Don't just do it? Nike tanks on poor sales

The best Nike ads ever
The best Nike ads ever

Cue the Crying Jordan meme. Nike shares fell 6% in early trading Wednesday after the athletic apparel giant reported sales for its most recent quarter that missed Wall Street's forecasts.

Nike (NKE), which has basketball legends Michael Jordan and LeBron James in its arsenal of celebrity endorsers, said late Tuesday that its total revenue was up just 5% in the quarter.

Investors are particularly worried about sluggish sales in North America, which accounts for about 45% of the company's overall revenue. Sales in North America grew at just a 3% pace in the quarter compared to last year.

The company's outlook wasn't that great either. Nike said on its conference call with analysts that it expects sales growth to slow a bit this quarter. And futures orders, a measure investors look at as a proxy for sales during the next few quarters, were down 4%.

Nike has been faced with tougher competition from a resurgent Adidas (ADDDF). But another of Nike's key rivals, Under Armour, has been struggling lately too.

Under Armour (UA), which has Golden State Warriors star Steph Curry as its key spokesman, has plunged 30% this year.

Related: Nike has new product for Muslim women athletes: The 'Pro Hijab'

Nike is still growing rapidly in emerging markets as well as Asia. Sales in Nike's emerging markets segment rose 8% in the quarter. And they were up 9% and 15% in China and Japan respectively.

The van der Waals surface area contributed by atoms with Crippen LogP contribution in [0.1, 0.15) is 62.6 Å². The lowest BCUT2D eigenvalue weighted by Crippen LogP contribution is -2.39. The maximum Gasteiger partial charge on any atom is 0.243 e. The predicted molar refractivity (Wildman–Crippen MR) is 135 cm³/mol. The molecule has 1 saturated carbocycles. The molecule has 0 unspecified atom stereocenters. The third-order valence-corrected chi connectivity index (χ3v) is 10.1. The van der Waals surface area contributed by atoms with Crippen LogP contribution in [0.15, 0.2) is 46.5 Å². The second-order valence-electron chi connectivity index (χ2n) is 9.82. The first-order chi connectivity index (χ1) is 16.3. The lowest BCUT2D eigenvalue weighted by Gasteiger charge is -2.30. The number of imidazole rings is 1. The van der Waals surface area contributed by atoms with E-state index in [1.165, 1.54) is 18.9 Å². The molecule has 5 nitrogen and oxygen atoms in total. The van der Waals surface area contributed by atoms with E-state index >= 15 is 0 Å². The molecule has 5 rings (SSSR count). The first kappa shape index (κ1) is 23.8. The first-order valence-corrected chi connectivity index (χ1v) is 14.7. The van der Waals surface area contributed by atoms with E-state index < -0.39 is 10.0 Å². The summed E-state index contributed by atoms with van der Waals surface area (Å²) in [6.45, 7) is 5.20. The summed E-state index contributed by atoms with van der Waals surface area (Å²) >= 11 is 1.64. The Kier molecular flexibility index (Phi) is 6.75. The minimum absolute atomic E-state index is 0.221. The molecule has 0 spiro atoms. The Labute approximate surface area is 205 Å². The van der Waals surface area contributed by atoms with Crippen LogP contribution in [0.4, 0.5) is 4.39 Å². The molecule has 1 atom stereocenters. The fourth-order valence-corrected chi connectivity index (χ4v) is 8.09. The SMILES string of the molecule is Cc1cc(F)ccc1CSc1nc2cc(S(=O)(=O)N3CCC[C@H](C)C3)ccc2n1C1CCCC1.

But it appears that the weak environment for retailers in the U.S., many of which are struggling to compete against Amazon (AMZN) and Walmart (WMT), is hurting Nike.

Sears (SHLD), for example, has just warned in a regulatory filing that it may not be able to stay in business. Macy's (M), Target (TGT) and Kohl's (KSS), which has a big partnership with Under Armour, are all struggling as well.

So is JCPenney (JCP), which announced a deal with Nike earlier this year that will let Nike run small Nike shops in JCPenney outlets.

During a conference call with analysts Tuesday evening, Nike CEO Mark Parker conceded that the shift to digital commerce is also impacting Nike.

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Parker said that "the economics of brick-and-mortar retail" is one of the factors that "is driving a more promotional environment in the near term."

He added that "the retail landscape, particularly in the U.S., is not in a steady state. I think that's obvious."

One of Nike's key retail partners, sporting goods giant Dick's (DKS), reported weak results earlier this month. Another athletic apparel retailer, Finish Line (FINL), has been struggling lately as well. Both stocks have plunged more than 10% so far this year.

Nike's problems even helped bring down the broader market. The company is one of the 30 members of the Dow and its drop Wednesday was one of the main reasons why that blue chip index was set to head lower for a fifth straight day.

Nike was the worst performing stock in the Dow last year, falling nearly 20%.

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